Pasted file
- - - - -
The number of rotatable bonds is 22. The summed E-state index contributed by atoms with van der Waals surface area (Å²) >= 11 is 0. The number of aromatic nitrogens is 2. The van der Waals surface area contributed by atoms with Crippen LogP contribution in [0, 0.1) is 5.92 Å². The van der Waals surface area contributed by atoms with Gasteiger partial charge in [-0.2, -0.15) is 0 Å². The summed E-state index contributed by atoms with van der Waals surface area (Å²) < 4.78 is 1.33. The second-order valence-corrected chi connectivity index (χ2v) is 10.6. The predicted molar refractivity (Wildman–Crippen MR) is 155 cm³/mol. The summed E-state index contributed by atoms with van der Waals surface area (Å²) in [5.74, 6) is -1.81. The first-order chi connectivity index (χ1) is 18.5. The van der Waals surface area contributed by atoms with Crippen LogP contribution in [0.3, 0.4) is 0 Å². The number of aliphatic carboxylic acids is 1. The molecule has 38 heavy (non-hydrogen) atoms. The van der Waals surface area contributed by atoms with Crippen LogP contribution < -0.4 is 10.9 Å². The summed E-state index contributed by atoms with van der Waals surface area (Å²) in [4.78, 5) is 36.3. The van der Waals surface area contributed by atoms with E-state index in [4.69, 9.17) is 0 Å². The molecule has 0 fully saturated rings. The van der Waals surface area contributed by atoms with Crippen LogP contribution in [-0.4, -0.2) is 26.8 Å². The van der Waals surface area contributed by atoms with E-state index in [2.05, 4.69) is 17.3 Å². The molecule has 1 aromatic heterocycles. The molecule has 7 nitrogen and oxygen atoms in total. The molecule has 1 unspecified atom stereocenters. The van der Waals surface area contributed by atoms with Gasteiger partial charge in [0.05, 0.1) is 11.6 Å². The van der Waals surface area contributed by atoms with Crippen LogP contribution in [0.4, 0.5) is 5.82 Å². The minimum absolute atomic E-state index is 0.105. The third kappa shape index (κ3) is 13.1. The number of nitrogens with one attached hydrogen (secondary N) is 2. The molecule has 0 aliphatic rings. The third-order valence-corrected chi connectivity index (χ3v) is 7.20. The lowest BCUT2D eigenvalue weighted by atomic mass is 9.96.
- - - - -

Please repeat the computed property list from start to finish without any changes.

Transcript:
The number of rotatable bonds is 22. The summed E-state index contributed by atoms with van der Waals surface area (Å²) >= 11 is 0. The number of aromatic nitrogens is 2. The van der Waals surface area contributed by atoms with Crippen LogP contribution in [0, 0.1) is 5.92 Å². The van der Waals surface area contributed by atoms with Gasteiger partial charge in [-0.2, -0.15) is 0 Å². The summed E-state index contributed by atoms with van der Waals surface area (Å²) < 4.78 is 1.33. The second-order valence-corrected chi connectivity index (χ2v) is 10.6. The predicted molar refractivity (Wildman–Crippen MR) is 155 cm³/mol. The summed E-state index contributed by atoms with van der Waals surface area (Å²) in [5.74, 6) is -1.81. The first-order chi connectivity index (χ1) is 18.5. The van der Waals surface area contributed by atoms with Crippen LogP contribution in [0.3, 0.4) is 0 Å². The number of aliphatic carboxylic acids is 1. The molecule has 38 heavy (non-hydrogen) atoms. The van der Waals surface area contributed by atoms with Crippen LogP contribution < -0.4 is 10.9 Å². The summed E-state index contributed by atoms with van der Waals surface area (Å²) in [4.78, 5) is 36.3. The van der Waals surface area contributed by atoms with E-state index in [4.69, 9.17) is 0 Å². The molecule has 0 fully saturated rings. The van der Waals surface area contributed by atoms with Crippen LogP contribution in [-0.4, -0.2) is 26.8 Å². The van der Waals surface area contributed by atoms with E-state index in [2.05, 4.69) is 17.3 Å². The molecule has 1 aromatic heterocycles. The molecule has 7 nitrogen and oxygen atoms in total. The molecule has 1 unspecified atom stereocenters. The van der Waals surface area contributed by atoms with Gasteiger partial charge in [0.05, 0.1) is 11.6 Å². The van der Waals surface area contributed by atoms with Crippen LogP contribution in [0.4, 0.5) is 5.82 Å². The minimum absolute atomic E-state index is 0.105. The third kappa shape index (κ3) is 13.1. The number of nitrogens with one attached hydrogen (secondary N) is 2. The molecule has 0 aliphatic rings. The third-order valence-corrected chi connectivity index (χ3v) is 7.20. The lowest BCUT2D eigenvalue weighted by atomic mass is 9.96.